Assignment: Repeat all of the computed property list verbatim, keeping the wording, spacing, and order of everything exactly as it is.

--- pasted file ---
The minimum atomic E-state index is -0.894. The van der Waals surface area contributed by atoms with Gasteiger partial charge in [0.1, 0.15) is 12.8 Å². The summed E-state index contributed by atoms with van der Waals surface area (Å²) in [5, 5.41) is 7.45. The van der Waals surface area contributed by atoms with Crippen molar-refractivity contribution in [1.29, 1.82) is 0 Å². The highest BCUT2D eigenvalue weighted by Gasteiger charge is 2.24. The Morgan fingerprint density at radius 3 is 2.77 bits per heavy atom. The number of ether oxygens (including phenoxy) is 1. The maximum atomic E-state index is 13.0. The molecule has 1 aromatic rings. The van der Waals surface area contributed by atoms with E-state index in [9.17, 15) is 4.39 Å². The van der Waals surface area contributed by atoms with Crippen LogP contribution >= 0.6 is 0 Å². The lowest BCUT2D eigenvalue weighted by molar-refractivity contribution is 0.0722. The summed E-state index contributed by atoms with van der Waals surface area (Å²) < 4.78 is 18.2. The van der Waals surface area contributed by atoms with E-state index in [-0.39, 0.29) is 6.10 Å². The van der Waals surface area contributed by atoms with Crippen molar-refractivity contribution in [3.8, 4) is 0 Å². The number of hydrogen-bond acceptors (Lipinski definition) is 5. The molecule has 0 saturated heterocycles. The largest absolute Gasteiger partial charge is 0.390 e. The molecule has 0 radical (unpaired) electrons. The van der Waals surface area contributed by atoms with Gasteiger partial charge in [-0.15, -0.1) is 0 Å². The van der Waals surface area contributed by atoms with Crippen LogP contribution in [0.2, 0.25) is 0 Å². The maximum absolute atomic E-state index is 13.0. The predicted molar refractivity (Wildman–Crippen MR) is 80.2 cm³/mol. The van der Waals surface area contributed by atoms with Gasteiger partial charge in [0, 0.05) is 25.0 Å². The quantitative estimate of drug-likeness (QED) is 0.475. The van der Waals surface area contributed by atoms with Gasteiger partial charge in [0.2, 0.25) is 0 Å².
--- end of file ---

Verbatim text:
The minimum atomic E-state index is -0.894. The van der Waals surface area contributed by atoms with Gasteiger partial charge in [0.1, 0.15) is 12.8 Å². The summed E-state index contributed by atoms with van der Waals surface area (Å²) in [5, 5.41) is 7.45. The van der Waals surface area contributed by atoms with Crippen molar-refractivity contribution in [1.29, 1.82) is 0 Å². The highest BCUT2D eigenvalue weighted by Gasteiger charge is 2.24. The Morgan fingerprint density at radius 3 is 2.77 bits per heavy atom. The number of ether oxygens (including phenoxy) is 1. The maximum atomic E-state index is 13.0. The molecule has 1 aromatic rings. The van der Waals surface area contributed by atoms with E-state index in [9.17, 15) is 4.39 Å². The van der Waals surface area contributed by atoms with Crippen LogP contribution >= 0.6 is 0 Å². The lowest BCUT2D eigenvalue weighted by molar-refractivity contribution is 0.0722. The summed E-state index contributed by atoms with van der Waals surface area (Å²) < 4.78 is 18.2. The van der Waals surface area contributed by atoms with E-state index in [-0.39, 0.29) is 6.10 Å². The van der Waals surface area contributed by atoms with Crippen molar-refractivity contribution in [3.8, 4) is 0 Å². The number of hydrogen-bond acceptors (Lipinski definition) is 5. The molecule has 0 saturated heterocycles. The largest absolute Gasteiger partial charge is 0.390 e. The molecule has 0 radical (unpaired) electrons. The van der Waals surface area contributed by atoms with Gasteiger partial charge in [-0.15, -0.1) is 0 Å². The van der Waals surface area contributed by atoms with Crippen LogP contribution in [0.2, 0.25) is 0 Å². The maximum absolute atomic E-state index is 13.0. The predicted molar refractivity (Wildman–Crippen MR) is 80.2 cm³/mol. The van der Waals surface area contributed by atoms with Gasteiger partial charge in [0, 0.05) is 25.0 Å². The quantitative estimate of drug-likeness (QED) is 0.475. The van der Waals surface area contributed by atoms with Gasteiger partial charge in [0.2, 0.25) is 0 Å².